I barely let them graze the floor, and never fully set it down. I feel that this is more difficult, because when you set it down you body has a moment of rest. By not setting it on the ground, you are keeping constant tension on your muscles. I'm not sure if it really makes a difference in terms of strength / muscle gains, but I do feel it is more challenging.
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  6. nice thread
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  7. I think it depends on your natural body leverages that determine which you can lift heavier at. The sumo deadlift is more hips, and poster chain. well the conventional deadlift works more lower back, and less hips. They both use the lower, and upper back, but the sumo is more legs. I would go with conventional if your are just interested in getting bigger, the sumo dosent work know where near as much back, and it will make your hips sore as ****. If your not a powerlifter, and looking to get the most weight, I would go with conventional. The reason being if your not competing then I wouldnt push make back to its limit, youll just have a sore back.Mark

  8. Quote Originally Posted by BigCasino View Post
    I barely let them graze the floor, and never fully set it down. I feel that this is more difficult, because when you set it down you body has a moment of rest. By not setting it on the ground, you are keeping constant tension on your muscles. I'm not sure if it really makes a difference in terms of strength / muscle gains, but I do feel it is more challenging.
    Its more challenging to let it rest, than it just hitting the ground "barley" then pulling. Just like benchpressing its harder if you pause it. Youll proably think its harder to bounce them for becuase as soon as the weight touches the ground you try to be explosive, and pull. Then you get bent over, and the bar is away from your body putting, you at a leverage disadvantage, more stress on the lower back the futher the bar is from the body.Maybe your body is deferent on terms of body strengths, and weakness. but for me its harder to let them rest. Mark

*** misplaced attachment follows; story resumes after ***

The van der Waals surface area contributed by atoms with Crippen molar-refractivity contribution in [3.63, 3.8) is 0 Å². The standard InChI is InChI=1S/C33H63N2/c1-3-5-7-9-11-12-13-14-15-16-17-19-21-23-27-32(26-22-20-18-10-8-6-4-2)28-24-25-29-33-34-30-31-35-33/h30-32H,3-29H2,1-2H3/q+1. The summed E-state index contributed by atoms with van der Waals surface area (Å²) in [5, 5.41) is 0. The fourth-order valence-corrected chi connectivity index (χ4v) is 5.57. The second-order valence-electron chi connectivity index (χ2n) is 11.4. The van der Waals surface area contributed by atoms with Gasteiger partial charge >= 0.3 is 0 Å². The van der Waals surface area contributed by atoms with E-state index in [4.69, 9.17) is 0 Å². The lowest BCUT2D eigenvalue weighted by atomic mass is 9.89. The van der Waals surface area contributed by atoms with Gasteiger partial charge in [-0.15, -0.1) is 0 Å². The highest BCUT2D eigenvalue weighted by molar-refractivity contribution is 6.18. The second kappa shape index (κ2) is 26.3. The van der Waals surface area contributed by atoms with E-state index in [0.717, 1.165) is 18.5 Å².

9. For me, I have noticed that alternating floor deadlifts with rack deadlifts each week helps bump up my overall deadlift.....anybody else?

  10. Why has no one mentioned stiff legged deads? These things hit my hams harder than sumo style.

  11. Because deadlift's are majority of a back exercise/full body exercise. Stiff leg deadlifts aren't the same thing.

  12. Stiffs are for Hams; allthough I feel my rhomboids and maybe rear delts when I do these.

    I do the sldl version almost strait legged, knee's bent some, and butt out, butt out allows a great stretch in the hams.
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  13. Conventional Deadlifters need to pull sumo as well. -- Sumo offers superior hip and posterior chain development.

    Sumo Deadlifters need to pull Conventional as well. -- Conventional offers superior lower back development.

    Both need to be cycled into a serious deadlifters program throughout the year.

    I also agree with getting a bigger deadlift by not deadlifting...but only for the elite deadlifter. Most newer trainees or non competitive deadlifters are NOT going to benifit from not doing the deadlift.
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  14. I only do sumo stance deadlifts. I believe it targets the booty a bit more and it is a more comfortable position for me.